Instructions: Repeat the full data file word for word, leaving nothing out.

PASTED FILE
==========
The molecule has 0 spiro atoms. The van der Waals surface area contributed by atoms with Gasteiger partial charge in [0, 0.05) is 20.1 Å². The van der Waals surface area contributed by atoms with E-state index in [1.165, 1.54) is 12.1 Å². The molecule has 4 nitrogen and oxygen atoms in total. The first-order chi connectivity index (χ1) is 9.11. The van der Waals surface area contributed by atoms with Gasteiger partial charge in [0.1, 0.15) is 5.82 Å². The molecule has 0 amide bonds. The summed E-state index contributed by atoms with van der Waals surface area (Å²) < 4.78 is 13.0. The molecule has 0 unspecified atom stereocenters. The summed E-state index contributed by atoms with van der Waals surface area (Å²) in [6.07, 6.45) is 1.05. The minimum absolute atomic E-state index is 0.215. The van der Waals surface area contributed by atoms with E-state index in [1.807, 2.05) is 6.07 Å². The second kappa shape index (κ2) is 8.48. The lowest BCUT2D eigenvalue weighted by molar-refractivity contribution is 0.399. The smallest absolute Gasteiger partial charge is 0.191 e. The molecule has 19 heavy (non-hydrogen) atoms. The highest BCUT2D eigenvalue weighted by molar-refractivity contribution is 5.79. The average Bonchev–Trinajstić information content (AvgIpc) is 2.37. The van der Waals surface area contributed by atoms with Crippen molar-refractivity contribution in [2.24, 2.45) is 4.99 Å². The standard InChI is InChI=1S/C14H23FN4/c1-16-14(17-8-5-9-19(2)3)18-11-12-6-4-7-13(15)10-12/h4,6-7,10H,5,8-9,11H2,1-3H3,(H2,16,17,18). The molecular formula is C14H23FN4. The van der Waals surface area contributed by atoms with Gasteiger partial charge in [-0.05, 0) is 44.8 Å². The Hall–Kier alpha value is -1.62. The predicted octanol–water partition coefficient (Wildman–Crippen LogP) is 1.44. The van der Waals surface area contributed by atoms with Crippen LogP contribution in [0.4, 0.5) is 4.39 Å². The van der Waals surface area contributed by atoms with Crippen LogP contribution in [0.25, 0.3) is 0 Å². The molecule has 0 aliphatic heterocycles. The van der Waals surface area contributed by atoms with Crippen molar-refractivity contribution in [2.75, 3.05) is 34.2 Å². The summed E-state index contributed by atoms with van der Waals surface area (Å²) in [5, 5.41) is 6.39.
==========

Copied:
The molecule has 0 spiro atoms. The van der Waals surface area contributed by atoms with Gasteiger partial charge in [0, 0.05) is 20.1 Å². The van der Waals surface area contributed by atoms with E-state index in [1.165, 1.54) is 12.1 Å². The molecule has 4 nitrogen and oxygen atoms in total. The first-order chi connectivity index (χ1) is 9.11. The van der Waals surface area contributed by atoms with Gasteiger partial charge in [0.1, 0.15) is 5.82 Å². The molecule has 0 amide bonds. The summed E-state index contributed by atoms with van der Waals surface area (Å²) < 4.78 is 13.0. The molecule has 0 unspecified atom stereocenters. The summed E-state index contributed by atoms with van der Waals surface area (Å²) in [6.07, 6.45) is 1.05. The minimum absolute atomic E-state index is 0.215. The van der Waals surface area contributed by atoms with E-state index in [1.807, 2.05) is 6.07 Å². The second kappa shape index (κ2) is 8.48. The lowest BCUT2D eigenvalue weighted by molar-refractivity contribution is 0.399. The smallest absolute Gasteiger partial charge is 0.191 e. The molecule has 19 heavy (non-hydrogen) atoms. The highest BCUT2D eigenvalue weighted by molar-refractivity contribution is 5.79. The average Bonchev–Trinajstić information content (AvgIpc) is 2.37. The van der Waals surface area contributed by atoms with Crippen molar-refractivity contribution in [2.24, 2.45) is 4.99 Å². The standard InChI is InChI=1S/C14H23FN4/c1-16-14(17-8-5-9-19(2)3)18-11-12-6-4-7-13(15)10-12/h4,6-7,10H,5,8-9,11H2,1-3H3,(H2,16,17,18). The molecular formula is C14H23FN4. The van der Waals surface area contributed by atoms with Gasteiger partial charge in [-0.05, 0) is 44.8 Å². The Hall–Kier alpha value is -1.62. The predicted octanol–water partition coefficient (Wildman–Crippen LogP) is 1.44. The van der Waals surface area contributed by atoms with Crippen LogP contribution in [0.4, 0.5) is 4.39 Å². The van der Waals surface area contributed by atoms with Crippen LogP contribution in [0.25, 0.3) is 0 Å². The molecule has 0 aliphatic heterocycles. The van der Waals surface area contributed by atoms with Crippen molar-refractivity contribution in [2.75, 3.05) is 34.2 Å². The summed E-state index contributed by atoms with van der Waals surface area (Å²) in [5, 5.41) is 6.39.